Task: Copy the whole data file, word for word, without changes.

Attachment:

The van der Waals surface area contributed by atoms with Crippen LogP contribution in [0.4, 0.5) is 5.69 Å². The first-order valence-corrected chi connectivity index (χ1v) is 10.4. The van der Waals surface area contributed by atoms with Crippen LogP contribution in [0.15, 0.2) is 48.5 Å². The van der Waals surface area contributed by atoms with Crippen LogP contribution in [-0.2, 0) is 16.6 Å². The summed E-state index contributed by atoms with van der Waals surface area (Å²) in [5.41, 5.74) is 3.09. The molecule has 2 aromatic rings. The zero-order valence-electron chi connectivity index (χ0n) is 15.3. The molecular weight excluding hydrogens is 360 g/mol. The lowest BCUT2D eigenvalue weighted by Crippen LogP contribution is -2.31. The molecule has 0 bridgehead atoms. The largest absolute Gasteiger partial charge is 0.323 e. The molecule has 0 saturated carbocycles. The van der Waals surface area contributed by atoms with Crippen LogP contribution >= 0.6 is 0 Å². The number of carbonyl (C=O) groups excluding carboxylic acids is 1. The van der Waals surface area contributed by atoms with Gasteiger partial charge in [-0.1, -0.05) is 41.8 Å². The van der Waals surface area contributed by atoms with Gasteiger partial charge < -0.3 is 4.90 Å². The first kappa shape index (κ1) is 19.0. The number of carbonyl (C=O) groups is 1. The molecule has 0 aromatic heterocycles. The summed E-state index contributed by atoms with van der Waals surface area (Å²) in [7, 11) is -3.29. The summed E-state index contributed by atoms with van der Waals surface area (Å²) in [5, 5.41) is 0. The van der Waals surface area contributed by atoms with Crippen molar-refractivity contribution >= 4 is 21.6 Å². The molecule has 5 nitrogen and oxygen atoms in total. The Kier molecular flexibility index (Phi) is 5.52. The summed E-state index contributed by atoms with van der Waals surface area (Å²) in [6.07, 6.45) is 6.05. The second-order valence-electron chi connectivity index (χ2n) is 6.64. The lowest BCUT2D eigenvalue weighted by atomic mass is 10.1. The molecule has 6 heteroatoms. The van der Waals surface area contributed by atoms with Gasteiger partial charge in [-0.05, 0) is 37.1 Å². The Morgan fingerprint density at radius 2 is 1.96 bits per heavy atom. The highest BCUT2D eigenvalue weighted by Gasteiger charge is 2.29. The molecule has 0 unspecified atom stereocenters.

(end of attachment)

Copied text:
The van der Waals surface area contributed by atoms with Crippen LogP contribution in [0.4, 0.5) is 5.69 Å². The first-order valence-corrected chi connectivity index (χ1v) is 10.4. The van der Waals surface area contributed by atoms with Crippen LogP contribution in [0.15, 0.2) is 48.5 Å². The van der Waals surface area contributed by atoms with Crippen LogP contribution in [-0.2, 0) is 16.6 Å². The summed E-state index contributed by atoms with van der Waals surface area (Å²) in [5.41, 5.74) is 3.09. The molecule has 2 aromatic rings. The zero-order valence-electron chi connectivity index (χ0n) is 15.3. The molecular weight excluding hydrogens is 360 g/mol. The lowest BCUT2D eigenvalue weighted by Crippen LogP contribution is -2.31. The molecule has 0 bridgehead atoms. The largest absolute Gasteiger partial charge is 0.323 e. The molecule has 0 saturated carbocycles. The van der Waals surface area contributed by atoms with Crippen LogP contribution >= 0.6 is 0 Å². The number of carbonyl (C=O) groups excluding carboxylic acids is 1. The van der Waals surface area contributed by atoms with Gasteiger partial charge in [-0.1, -0.05) is 41.8 Å². The van der Waals surface area contributed by atoms with Gasteiger partial charge < -0.3 is 4.90 Å². The first kappa shape index (κ1) is 19.0. The number of carbonyl (C=O) groups is 1. The molecule has 0 aromatic heterocycles. The summed E-state index contributed by atoms with van der Waals surface area (Å²) in [7, 11) is -3.29. The summed E-state index contributed by atoms with van der Waals surface area (Å²) in [5, 5.41) is 0. The van der Waals surface area contributed by atoms with Crippen molar-refractivity contribution >= 4 is 21.6 Å². The molecule has 5 nitrogen and oxygen atoms in total. The Kier molecular flexibility index (Phi) is 5.52. The summed E-state index contributed by atoms with van der Waals surface area (Å²) in [6.07, 6.45) is 6.05. The second-order valence-electron chi connectivity index (χ2n) is 6.64. The lowest BCUT2D eigenvalue weighted by atomic mass is 10.1. The molecule has 6 heteroatoms. The van der Waals surface area contributed by atoms with Gasteiger partial charge in [-0.05, 0) is 37.1 Å². The Morgan fingerprint density at radius 2 is 1.96 bits per heavy atom. The highest BCUT2D eigenvalue weighted by Gasteiger charge is 2.29. The molecule has 0 unspecified atom stereocenters.